What about Vandoren and ecology?

The preservation of our planet is a concern for Vandoren: the cane not used for making reeds is composted and used not only to heat the plant, but also fertilizer for cane beds.

The employees of the factory use electric vehicles to go to the plantations and to go from on point to the other within the factory. We only use recyclable, or already recycled carton for reed boxes. Reeds protectors are made of recyclable polypropylene.

We use a standard cellophane made off polypropylene. We keep an eye on the development of biodegradable cellophane and will change our cellophane as soon as we can use the recycling methods linked with it.

The reeds of your new packaging don’t seem to be better than those in the old packaging. Why even have the new packaging?

The reeds in Flow Packs don’t seem to be better to you because you’ve luckily never had to use reeds that have travelled in or have been stored in very bad conditions. In very hot and dry conditions in particular, reeds without protection can be damaged beyond repair. In general, the reed warps and can’t be played. The only way to play it again is to use, cautiously, a reed resurfacer.

We sell our reeds throughout the world and 70% of our products cover 5,000 Km before being purchased! Don’t forget that the longest part of a reed’s lifetime is before you play it.

The Flow Pack packaging is especially important in countries where the hygrometry varies strongly, such as Japan or Brazil, or in very hot and dry regions such as Texas or Arizona. It is a real improvement for musicians that live or perform in these climates because it considerably limits the warping of the reeds and thus preserves the original quality of the reed from the factory to the musician.

Furthermore, concerning the musicians who buy their reeds individually, (which is the case in many countries), the individual packaging is a little revolution in convenience!
We receive many positive feedback on the flow pack, especially from musicians who travel a lot or live in areas where the climate is extreme.

What is the best way to break in reeds?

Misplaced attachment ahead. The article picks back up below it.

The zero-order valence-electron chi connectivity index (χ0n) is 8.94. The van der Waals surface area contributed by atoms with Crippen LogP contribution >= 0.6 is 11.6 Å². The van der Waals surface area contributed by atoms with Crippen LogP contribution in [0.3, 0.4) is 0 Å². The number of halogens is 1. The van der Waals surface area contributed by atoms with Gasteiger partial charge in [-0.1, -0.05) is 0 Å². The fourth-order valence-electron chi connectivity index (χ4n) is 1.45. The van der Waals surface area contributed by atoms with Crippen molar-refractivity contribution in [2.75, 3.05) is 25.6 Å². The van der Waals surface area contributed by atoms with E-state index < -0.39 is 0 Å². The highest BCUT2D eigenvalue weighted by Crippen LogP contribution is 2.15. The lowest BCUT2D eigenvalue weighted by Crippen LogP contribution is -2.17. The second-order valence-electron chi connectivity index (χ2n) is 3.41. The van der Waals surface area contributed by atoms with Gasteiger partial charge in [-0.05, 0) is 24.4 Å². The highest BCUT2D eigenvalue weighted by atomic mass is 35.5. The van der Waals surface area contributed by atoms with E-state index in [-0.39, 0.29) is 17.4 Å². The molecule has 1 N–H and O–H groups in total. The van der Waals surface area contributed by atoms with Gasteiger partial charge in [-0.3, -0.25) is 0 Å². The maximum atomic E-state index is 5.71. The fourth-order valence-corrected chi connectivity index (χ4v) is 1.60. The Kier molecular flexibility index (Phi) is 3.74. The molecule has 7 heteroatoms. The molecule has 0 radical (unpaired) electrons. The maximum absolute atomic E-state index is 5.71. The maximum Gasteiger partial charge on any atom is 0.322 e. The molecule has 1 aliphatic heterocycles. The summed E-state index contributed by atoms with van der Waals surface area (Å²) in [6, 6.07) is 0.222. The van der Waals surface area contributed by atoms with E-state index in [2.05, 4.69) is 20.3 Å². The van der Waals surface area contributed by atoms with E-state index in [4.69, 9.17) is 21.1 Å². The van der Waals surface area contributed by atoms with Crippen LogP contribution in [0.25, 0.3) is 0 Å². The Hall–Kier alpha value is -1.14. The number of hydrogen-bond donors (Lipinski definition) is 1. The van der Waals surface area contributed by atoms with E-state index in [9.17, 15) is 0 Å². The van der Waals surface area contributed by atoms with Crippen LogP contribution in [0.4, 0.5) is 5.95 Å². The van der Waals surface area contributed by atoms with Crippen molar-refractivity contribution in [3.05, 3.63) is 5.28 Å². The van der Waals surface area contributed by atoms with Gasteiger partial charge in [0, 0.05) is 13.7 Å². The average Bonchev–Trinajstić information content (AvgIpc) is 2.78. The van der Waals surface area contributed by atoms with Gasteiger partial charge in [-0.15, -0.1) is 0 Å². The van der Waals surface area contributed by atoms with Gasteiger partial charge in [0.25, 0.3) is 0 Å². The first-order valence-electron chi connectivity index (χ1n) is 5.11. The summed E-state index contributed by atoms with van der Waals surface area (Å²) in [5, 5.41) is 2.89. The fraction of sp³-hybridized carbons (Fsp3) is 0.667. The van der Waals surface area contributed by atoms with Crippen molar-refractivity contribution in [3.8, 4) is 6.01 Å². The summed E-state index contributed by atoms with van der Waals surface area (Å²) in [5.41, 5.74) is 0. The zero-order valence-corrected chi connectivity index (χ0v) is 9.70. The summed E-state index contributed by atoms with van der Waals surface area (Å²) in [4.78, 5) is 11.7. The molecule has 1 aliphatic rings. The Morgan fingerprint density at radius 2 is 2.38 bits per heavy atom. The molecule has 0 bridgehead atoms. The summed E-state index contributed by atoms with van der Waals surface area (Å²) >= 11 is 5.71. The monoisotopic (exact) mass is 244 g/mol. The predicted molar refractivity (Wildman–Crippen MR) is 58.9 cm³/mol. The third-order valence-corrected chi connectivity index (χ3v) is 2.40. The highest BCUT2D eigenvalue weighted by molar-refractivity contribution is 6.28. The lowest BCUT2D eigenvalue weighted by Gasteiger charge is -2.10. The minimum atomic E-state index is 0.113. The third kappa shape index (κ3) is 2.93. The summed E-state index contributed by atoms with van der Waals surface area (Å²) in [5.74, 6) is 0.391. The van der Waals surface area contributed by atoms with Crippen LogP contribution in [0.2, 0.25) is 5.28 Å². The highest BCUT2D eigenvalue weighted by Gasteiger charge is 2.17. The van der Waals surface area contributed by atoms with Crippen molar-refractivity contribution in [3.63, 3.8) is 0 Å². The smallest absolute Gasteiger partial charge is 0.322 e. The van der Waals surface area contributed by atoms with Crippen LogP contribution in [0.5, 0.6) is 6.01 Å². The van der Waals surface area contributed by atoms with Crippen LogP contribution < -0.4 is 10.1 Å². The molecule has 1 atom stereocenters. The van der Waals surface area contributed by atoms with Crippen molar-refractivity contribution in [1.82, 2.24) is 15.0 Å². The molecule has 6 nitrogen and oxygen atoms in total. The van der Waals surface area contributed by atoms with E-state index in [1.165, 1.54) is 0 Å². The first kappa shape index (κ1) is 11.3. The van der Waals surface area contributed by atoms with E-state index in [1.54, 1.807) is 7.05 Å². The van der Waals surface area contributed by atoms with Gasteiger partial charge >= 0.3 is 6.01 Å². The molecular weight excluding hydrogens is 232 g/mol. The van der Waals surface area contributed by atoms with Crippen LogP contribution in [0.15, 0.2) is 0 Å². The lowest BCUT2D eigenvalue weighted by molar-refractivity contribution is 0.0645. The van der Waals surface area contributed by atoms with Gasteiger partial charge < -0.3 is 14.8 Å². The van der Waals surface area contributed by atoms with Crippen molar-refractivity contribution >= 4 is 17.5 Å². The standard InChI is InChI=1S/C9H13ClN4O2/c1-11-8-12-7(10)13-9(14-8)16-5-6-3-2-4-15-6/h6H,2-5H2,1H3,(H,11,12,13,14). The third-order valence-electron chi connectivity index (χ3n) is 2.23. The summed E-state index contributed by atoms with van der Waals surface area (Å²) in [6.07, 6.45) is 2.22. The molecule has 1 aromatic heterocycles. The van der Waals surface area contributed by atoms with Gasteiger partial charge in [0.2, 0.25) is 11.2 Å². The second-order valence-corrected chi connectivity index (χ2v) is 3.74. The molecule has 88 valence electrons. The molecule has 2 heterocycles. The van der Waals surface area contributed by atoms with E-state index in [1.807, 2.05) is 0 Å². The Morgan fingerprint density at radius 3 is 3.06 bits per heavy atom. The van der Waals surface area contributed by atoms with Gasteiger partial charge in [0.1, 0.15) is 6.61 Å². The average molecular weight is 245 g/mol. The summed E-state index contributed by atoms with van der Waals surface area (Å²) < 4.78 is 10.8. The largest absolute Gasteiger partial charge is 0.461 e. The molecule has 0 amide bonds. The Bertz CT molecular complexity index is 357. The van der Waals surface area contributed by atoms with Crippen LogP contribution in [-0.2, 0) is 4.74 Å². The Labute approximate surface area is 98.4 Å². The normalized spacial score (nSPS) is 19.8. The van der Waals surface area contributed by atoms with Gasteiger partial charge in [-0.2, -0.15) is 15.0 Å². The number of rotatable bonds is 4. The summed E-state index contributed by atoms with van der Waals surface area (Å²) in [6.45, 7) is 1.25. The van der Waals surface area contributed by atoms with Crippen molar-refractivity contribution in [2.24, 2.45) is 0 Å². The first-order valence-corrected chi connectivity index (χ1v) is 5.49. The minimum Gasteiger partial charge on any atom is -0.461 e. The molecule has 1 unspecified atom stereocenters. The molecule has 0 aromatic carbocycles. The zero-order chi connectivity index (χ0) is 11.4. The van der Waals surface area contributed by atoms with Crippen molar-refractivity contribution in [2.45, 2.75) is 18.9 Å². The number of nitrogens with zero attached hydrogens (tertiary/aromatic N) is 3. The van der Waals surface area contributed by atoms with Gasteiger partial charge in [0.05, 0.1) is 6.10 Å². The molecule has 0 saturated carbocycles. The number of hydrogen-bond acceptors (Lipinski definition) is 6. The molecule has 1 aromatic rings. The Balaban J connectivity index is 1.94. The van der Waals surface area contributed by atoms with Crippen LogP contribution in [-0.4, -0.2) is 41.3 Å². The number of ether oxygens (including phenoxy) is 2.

Play-in new reeds: play them for a few minutes each day before normal use to break them in.

How to play with a reed too hard or too easy?

If a reed is too tight, scrape its table (flat part of the reed) on fine sandpaper, in light circular motions. If a reed is too easy, cut the end of the reed by the equivalent of only one hair, using a cutter.

Is it better to use water or your saliva to wet a reed?

It may be better to use water to wet the reed. Some people have a high acidity level in their saliva that can wear out the reeds more quickly. However, make sure not to leave the reed in the water for too long.

Was the cane better than it is today?

No. It is a plant, so a natural product with all the nuances that go with it.
Many experiments have been made to find a replacement material. If we had to produce only one sound, we could perhaps consider finding any synthetic material that would achieve a good sound. But you must have an immediate response on four octaves with adding the dynamic nuances and until now, we have not found better than the reed.

Usefuls tips

  • It is important not to consistently play on a reed which is too hard or too soft. This will limit the capabilities of the mouthpiece you have chosen.
  • Prowling the reeds: play them for a few minutes a day for a while before adopting them.
  • Do not get used to a single reed. Stiffness loosens as the reed weakens. All the reeds then seem too strong.
  • Choose your reed to suit the place where you are :
    A softer reed in a resonant, dry, air-conditioned venue.
    A harder reed in an acoustically “dull” room, outdoors, or in a damp place.
  • A musician accustomed to playing with a Reed 3 1/2 will choose a Reed No. 3 if he plays in an air-conditioned room, or a reed No. 4 if he is to play in a very humid region close to Ecuador for example